Based upon scientific studies and past experience with the Youngstown magnitude 4.0 earthquake episode and other nearby induced seismicity,  FMV believes that potentially damaging man-made earthquakes could occur if fluid waste injection proceeds at the three injection well sites since we are in an area of known seismic activity.

       Although Frackfree Mahoning Valley wants all waste injection to stop,  the group’s current focus is on the following  three northeastern Ohio injection well sites where injection could occur if permitted by ODNR Chief Simmers:   Vienna, Ohio; Weathersfield/ Niles, Ohio; and Coitsville, Ohio.

       Especially concerning is the Weathersfield/Niles AWMS injection well site, as American Water Management Services (AWMS) has apparently appealed ODNR’s closing of the deeper well due to ODNR’s concerns about public health and safety of the local community.  
       ODNR had stopped operations at the deeper of two wells there due to earthquakes that scientists linked to the deeper injection well.[2] This was the correct and moral decision by ODNR.[3]  FMV is urging ODNR to stand their ground in court by upholding their correct and just decision and keep the AWMS well closed down to protect the public health and safety of the community and region.
        A shallower AWMS well is still permitted to operate, but is not operational at this time as far as FMV knows. FMV urges ODNR to close both wells due to an unacceptable level of seismic risk.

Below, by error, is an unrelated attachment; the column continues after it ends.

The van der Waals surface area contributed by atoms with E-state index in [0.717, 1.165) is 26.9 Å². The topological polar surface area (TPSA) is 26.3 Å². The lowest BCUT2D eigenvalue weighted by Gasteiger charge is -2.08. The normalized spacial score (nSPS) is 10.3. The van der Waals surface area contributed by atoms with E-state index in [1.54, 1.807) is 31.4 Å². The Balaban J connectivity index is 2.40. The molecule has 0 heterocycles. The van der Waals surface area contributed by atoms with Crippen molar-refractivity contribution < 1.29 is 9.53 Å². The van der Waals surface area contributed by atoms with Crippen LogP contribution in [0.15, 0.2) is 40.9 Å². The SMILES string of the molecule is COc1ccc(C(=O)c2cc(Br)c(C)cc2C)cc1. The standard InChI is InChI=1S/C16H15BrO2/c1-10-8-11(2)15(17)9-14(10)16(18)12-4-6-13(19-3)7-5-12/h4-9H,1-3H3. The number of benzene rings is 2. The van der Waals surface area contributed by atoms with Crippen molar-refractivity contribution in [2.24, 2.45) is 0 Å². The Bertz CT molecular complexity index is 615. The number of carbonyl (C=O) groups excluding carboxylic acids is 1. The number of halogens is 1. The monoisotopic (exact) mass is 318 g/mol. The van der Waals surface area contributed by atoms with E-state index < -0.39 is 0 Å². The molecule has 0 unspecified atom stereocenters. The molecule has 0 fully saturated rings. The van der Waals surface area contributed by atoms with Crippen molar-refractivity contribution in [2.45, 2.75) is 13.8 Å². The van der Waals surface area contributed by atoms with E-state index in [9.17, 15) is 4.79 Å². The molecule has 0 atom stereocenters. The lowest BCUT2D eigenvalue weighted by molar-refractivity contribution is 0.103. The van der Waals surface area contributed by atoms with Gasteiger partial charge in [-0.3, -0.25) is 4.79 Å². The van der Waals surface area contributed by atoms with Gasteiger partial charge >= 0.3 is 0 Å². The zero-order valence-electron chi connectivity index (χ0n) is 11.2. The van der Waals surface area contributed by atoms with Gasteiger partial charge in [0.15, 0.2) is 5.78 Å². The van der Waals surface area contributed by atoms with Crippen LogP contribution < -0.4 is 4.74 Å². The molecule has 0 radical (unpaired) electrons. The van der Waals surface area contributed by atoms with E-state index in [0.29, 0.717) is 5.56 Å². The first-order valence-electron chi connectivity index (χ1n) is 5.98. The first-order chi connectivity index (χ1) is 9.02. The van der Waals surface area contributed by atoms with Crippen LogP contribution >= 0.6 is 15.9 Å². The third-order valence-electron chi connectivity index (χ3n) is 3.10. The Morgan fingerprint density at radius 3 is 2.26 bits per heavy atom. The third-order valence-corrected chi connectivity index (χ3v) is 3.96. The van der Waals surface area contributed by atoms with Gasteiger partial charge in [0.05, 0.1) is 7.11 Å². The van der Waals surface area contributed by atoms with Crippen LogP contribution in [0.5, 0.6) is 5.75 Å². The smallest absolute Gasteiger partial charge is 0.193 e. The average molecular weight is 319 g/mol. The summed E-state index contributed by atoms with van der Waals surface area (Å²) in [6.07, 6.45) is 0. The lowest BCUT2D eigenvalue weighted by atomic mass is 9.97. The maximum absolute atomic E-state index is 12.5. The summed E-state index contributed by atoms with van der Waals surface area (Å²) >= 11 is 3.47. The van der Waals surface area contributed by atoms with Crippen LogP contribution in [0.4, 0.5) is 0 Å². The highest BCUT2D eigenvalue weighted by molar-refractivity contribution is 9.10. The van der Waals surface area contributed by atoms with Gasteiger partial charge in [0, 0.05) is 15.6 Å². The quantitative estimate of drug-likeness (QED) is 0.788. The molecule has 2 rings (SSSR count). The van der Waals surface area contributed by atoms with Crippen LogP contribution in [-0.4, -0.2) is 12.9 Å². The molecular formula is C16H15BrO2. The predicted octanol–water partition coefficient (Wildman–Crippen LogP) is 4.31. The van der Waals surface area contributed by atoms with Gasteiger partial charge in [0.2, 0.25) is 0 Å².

There is a federally listed “high hazard” dam a few miles away (about 2.73 miles) from the AWMS injection well site that already has been linked to man-made earthquakes (induced seismicity). FMV says the injection well operation should remain closed, partly because more potential induced earthquakes could be an unacceptable risk to the dam.
       According to the Vindicator regarding Meander Dam, “The federal government lists the dam as ‘high hazard’ – not because of any flaws in the structure that undergoes daily safety inspections.  It is so listed because of the likely massive loss of human life that could occur should it ever face a catastrophic collapse. “[4]
       FMV recently discovered an article linking to a study by the U.S. Army Corp of Engineers that recommended, in relation to the Joe Pool Dam, in Texas, that injection be prevented within five miles of the dam.  According to the “Memorandum for Record,” attached to the study contracted by the U.S. Army Corp of Engineers, “… As a result, USACE has adopted a 4,000 – foot exclusion zone at Joe Pool Dam within which no drilling will be allowed, regardless of depth.  Additionally, in order to protect the project from induced seismicity, USACE will work to limit injection wells within five miles of the Joe Pool project.  These recommendations are more conservative than the subject study recommends; however, they are considered necessary to ensure that public safety is not reduced as a result of minerals related activities at Joe Pool.” [5]